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Although most of the world uses the internet every day, not many people take the time to understand how it all works. But getting your bearings when it comes to internet basics is a good first step toward making smarter decisions online.
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Reliable internet for travel is a must-have that you don’t want to leave home without. The last thing you want when you’re traveling abroad is to be lost wandering the streets of Rome at nightfall without access to Google Maps—will you really remember how to ask for directions in Italian? Probably not.
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DSL internet is cheaper than satellite internet and gives you a lot more data for the money. Satellite internet also has higher latency, which means you’ll be waiting milliseconds longer for pages to load. That will put you at a disadvantage for things like online gaming and Black Friday shopping.
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Fiber is faster and more reliable than cable, but cable is much more available and usually cheaper than fiber. Fiber is the clear winner when it comes to speed and performance, but its limited availability makes it off limits for most folks. That said, fiber and cable are the two best internet types out there, so really you’ll be happy with either—as long as you get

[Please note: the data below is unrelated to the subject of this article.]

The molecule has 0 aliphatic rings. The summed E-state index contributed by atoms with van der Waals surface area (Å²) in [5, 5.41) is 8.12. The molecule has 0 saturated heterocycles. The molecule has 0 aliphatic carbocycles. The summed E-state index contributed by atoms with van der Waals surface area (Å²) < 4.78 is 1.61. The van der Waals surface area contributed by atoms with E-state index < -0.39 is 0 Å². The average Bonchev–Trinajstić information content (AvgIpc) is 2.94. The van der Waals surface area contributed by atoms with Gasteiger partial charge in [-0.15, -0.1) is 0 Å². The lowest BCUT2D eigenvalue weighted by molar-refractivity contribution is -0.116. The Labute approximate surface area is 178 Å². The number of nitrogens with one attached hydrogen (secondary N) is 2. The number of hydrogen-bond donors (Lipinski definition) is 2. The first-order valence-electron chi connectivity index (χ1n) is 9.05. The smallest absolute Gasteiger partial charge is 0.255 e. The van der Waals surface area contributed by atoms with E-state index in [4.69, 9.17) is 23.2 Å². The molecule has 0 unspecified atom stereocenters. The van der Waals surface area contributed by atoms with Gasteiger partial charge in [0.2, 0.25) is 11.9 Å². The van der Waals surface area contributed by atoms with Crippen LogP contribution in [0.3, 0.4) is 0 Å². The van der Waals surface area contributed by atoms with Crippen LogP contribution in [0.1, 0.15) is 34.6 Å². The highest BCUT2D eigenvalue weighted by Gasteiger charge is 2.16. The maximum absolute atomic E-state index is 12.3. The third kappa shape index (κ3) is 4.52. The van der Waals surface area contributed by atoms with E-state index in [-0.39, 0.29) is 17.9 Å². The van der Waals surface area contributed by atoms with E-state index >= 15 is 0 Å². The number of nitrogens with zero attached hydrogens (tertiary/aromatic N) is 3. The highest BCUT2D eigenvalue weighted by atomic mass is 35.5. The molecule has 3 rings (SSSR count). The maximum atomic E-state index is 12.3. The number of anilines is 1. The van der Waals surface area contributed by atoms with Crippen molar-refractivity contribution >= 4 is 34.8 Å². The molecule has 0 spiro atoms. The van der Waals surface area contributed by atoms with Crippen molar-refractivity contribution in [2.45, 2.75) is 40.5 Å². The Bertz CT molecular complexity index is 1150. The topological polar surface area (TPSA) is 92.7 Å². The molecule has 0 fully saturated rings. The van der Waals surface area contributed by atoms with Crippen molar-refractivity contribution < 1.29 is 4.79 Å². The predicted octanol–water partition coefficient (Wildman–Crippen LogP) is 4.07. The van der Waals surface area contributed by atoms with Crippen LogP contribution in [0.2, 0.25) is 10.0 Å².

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When it comes to TV and entertainment streaming, there are two main ways to watch: on-demand and live. The difference between on-demand and live TV streaming is that on-demand content is available whenever you want it, while live TV streaming follows a program (similar to traditional TV programming). You have to be available to watch a program when it airs or use a DVR to record it if you want to watch later.
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Satellite and fixed wireless are both internet types that use radio waves to transmit data. However, the different technology used results in different speeds, latency, cost, and plans available.
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A VPN (virtual private network) is a service that encrypts all your internet traffic via a remote server from a third-party company. A VPN will hide your
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The decision to self-install your internet or pay for a professional to do it is tough. Your internet service provider promises self-installation will be a quick and painless experience if you just use their app—but is that too good to be true?
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Making the jump from cable to streaming TV is a choice a lot of people are making these days: every major cable TV provider reported more customers cutting the cord than ever before. (1)